Monitoring body weight is essential, and weight gain early in treatment may predict those at risk for substantial weight gain. Showing a patient his or her BMI on a BMI chart can help the patient understand the health risks of weight gain (Table 1). Waist measurement also helps screen for possible health risks related to overweight and obesity in adults. The risk of coronary artery disease and diabetes increases with a waist size greater than 35 inches in women or greater than 40 inches in men. An elevated BMI and waist circumference help in diagnosing obesity, which should be documented on Axis III (under general medical conditions) of the multiaxial system of DSM.
Many clinicians feel that in addition to monitoring weight, monitoring blood pressure, glucose and lipid levels, and waist circumference also falls within the scope of psychiatric practice. Practice guidelines and expert consensus urge behavioral health care providers to play a larger role in the detection and intervention of medical conditions such as metabolic disturbances.6,7 A multidisciplinary team approach, including monitoring support, allowing the patient an active role, and collaborating with a primary care provider (PCP), may help meet practice guidelines, facilitate the integration of physical health into behavioral health care, and improve weight and other outcomes.
Many weight management interventions, such as using a scale and BMI chart, selecting medications with lower risk of weight gain, and assessing the patient’s awareness of a weight problem, can be easily implemented in most psychiatric settings. During the initial appointment, obtain a baseline height and weight, then ask: “Do you consider yourself underweight, normal weight, or overweight?” This simple question provides invaluable information about awareness of having a weight problem. If a person is overweight or obese, using a motivational approach such as asking permission to discuss the persons’ weight and its health effects can initiate a discussion: “Is it okay if we discuss whether your weight is in a healthy range for your height?”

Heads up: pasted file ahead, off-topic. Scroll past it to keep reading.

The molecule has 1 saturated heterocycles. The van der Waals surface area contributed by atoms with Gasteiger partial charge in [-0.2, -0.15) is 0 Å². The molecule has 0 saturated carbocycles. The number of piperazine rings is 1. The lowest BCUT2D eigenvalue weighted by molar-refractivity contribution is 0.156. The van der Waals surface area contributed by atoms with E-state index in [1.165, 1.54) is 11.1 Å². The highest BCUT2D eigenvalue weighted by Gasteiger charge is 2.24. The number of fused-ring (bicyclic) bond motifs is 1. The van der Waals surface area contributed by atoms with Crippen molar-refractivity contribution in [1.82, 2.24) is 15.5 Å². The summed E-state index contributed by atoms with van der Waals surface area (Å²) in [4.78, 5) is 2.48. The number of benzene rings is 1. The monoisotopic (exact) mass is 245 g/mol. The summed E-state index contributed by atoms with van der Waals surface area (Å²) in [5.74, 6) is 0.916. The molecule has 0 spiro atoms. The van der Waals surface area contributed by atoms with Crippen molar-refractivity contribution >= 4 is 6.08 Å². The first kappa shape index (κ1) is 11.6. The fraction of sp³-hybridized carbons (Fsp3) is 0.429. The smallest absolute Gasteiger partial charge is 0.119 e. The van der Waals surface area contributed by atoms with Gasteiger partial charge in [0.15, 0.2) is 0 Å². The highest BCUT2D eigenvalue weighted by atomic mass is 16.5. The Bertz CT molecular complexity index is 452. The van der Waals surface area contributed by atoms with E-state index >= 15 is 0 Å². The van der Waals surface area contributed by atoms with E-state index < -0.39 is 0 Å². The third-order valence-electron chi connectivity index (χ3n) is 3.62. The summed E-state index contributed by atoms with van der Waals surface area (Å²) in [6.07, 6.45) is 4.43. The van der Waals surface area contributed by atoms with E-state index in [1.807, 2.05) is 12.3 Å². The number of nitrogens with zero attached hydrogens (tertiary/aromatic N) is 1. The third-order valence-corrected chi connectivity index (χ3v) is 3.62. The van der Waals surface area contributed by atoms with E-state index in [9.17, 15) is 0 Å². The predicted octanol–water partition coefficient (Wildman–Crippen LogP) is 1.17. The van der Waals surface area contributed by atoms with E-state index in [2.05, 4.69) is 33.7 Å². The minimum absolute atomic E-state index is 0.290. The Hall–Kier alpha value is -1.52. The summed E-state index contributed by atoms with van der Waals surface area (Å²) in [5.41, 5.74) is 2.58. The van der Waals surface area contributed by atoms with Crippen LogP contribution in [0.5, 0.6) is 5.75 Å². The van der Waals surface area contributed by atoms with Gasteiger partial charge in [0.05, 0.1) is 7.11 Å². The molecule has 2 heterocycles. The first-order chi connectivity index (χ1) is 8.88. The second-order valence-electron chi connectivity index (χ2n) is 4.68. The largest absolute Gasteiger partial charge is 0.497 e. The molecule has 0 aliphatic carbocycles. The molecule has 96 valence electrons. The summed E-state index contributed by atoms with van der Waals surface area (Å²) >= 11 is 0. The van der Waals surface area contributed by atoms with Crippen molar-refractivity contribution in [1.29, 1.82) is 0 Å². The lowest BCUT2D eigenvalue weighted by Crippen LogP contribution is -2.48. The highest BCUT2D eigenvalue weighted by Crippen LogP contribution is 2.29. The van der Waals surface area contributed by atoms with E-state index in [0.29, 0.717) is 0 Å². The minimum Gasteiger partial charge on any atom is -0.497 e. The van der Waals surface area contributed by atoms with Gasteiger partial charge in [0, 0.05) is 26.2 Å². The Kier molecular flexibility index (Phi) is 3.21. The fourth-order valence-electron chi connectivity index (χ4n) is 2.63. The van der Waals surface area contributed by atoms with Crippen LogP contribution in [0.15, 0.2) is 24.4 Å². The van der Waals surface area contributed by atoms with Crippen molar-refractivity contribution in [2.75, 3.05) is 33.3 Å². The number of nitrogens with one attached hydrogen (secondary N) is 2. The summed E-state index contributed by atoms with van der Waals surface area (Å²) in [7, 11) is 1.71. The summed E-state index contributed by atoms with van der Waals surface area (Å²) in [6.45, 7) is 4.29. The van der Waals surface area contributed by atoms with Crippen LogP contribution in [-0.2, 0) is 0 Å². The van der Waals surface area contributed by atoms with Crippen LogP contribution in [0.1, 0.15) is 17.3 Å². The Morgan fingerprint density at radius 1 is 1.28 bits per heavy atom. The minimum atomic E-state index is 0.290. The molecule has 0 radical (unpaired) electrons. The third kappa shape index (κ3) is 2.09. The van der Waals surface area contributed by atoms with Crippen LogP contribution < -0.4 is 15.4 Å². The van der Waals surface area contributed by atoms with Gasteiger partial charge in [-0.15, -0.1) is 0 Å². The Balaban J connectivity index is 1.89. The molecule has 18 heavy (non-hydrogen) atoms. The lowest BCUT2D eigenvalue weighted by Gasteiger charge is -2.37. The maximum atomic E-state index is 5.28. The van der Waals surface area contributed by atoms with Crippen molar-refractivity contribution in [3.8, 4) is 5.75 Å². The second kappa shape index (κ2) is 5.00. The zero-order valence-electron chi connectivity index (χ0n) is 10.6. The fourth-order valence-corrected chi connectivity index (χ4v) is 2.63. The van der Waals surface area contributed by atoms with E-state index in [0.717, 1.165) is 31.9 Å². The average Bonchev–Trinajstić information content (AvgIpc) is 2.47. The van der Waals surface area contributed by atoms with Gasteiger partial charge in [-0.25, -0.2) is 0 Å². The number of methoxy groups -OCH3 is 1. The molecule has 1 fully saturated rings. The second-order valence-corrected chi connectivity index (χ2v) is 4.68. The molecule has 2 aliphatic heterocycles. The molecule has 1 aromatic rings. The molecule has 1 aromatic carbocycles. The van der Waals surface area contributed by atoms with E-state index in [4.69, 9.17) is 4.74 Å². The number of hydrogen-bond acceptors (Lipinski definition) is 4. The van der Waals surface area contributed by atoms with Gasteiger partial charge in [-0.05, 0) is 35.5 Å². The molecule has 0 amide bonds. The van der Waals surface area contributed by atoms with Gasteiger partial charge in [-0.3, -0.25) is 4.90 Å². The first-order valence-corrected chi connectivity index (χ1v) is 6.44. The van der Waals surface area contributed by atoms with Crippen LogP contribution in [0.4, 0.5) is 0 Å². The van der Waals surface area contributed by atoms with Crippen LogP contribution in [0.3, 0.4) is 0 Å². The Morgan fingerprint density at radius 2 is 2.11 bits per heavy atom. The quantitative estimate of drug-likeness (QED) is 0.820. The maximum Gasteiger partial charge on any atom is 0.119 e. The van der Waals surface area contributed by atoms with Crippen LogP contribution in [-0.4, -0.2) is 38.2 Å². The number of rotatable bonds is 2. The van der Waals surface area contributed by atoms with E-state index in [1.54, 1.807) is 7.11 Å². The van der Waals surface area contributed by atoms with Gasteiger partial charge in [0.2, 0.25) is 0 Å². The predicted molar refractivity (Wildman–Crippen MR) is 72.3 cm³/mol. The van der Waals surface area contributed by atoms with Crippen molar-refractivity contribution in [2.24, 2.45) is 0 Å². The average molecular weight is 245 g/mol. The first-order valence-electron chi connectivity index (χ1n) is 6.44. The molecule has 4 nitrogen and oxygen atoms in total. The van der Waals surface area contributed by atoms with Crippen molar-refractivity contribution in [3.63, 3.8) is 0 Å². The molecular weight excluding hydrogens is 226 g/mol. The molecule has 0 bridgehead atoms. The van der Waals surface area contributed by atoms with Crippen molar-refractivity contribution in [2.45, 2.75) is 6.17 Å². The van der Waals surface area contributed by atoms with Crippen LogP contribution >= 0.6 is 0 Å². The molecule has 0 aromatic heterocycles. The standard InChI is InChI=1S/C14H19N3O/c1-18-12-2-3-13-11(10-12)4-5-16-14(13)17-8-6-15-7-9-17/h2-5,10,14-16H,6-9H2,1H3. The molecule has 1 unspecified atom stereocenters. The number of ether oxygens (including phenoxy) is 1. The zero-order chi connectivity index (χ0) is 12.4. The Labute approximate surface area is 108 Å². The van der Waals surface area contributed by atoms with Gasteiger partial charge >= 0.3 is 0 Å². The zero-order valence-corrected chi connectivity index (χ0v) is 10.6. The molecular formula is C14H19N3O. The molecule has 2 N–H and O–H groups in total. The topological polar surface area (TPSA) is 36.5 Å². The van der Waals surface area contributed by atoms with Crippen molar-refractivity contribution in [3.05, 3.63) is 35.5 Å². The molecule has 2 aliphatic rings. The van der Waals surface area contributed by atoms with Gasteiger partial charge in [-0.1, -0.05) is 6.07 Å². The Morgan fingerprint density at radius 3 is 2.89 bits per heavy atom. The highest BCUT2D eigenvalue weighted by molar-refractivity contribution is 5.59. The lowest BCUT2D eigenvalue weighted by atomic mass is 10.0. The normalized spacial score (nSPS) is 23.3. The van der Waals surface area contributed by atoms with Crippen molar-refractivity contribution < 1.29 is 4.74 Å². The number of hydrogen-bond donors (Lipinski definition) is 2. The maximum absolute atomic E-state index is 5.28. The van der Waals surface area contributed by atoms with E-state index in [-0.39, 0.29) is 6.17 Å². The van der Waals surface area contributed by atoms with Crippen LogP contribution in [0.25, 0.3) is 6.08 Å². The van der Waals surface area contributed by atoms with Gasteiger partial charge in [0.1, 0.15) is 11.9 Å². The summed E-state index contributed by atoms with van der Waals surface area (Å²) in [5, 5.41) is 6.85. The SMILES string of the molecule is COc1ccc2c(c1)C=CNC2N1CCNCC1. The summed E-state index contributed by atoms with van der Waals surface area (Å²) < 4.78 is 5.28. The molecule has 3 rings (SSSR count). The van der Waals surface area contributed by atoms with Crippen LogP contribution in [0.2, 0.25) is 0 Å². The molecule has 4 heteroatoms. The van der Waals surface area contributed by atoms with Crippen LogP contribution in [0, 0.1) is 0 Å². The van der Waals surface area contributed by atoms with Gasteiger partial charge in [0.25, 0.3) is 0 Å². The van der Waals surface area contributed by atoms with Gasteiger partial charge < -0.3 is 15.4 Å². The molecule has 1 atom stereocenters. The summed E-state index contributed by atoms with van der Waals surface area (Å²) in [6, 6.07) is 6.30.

Tyler is a 29-year-old man with schizoaffective disorder and obesity (BMI = 35). When weight gain was observed in medication sessions, Tyler was given brief nutritional and physical activity counseling for losing weight. Because Tyler looked confused, his psychiatrist assessed Tyler’s awareness of the problem. Tyler knew that he had gained weight since high school, but he believed his body weight was normal.
According to the Transtheoretical Model of Change, Tyler was in the precontemplation stage (unaware of the problem); the appropriate stage-based intervention at this point is to raise awareness of the problem. It was too soon to offer advice on weight loss strategies; however, showing Tyler his health risk on a BMI chart (high risk of health problems), discussing his weight-related health problems (hyperlipidemia and elevated blood pressure), and offering to make a referral to a PCP helped move him toward action-oriented interventions. Within 2 months, Tyler had lost 5 lb.
Ms Vreeland is Advanced Practice Nurse at the University of Medicine and Dentistry of New Jersey (UMDNJ)–University Behavioral HealthCare (UBHC) in Voorhees, NJ, and Clinical Assistant Professor, department of psychiatry, at UMDNJ–Robert Wood Johnson Medical School in Piscataway, NJ. Dr Sharma is a psychiatrist at UMDNJ–UBHC and Instructor at UMDNJ–Robert Wood Johnson Medical School. Ms Miller is Vice President, Acute and Nursing Services, at UMDNJ-UBHC. Dr Mravcak is Assistant Professor, department of family and community medicine, at UMDNJ–Robert Wood Johnson Medical School, Eric B. Chandler Health Center, in New Brunswick, NJ. Ms Vreeland reports that she is coauthor of Solutions for Wellness; Ms Miller and Drs Sharma and Mravcak report no conflicts of interest concerning the subject matter of this article.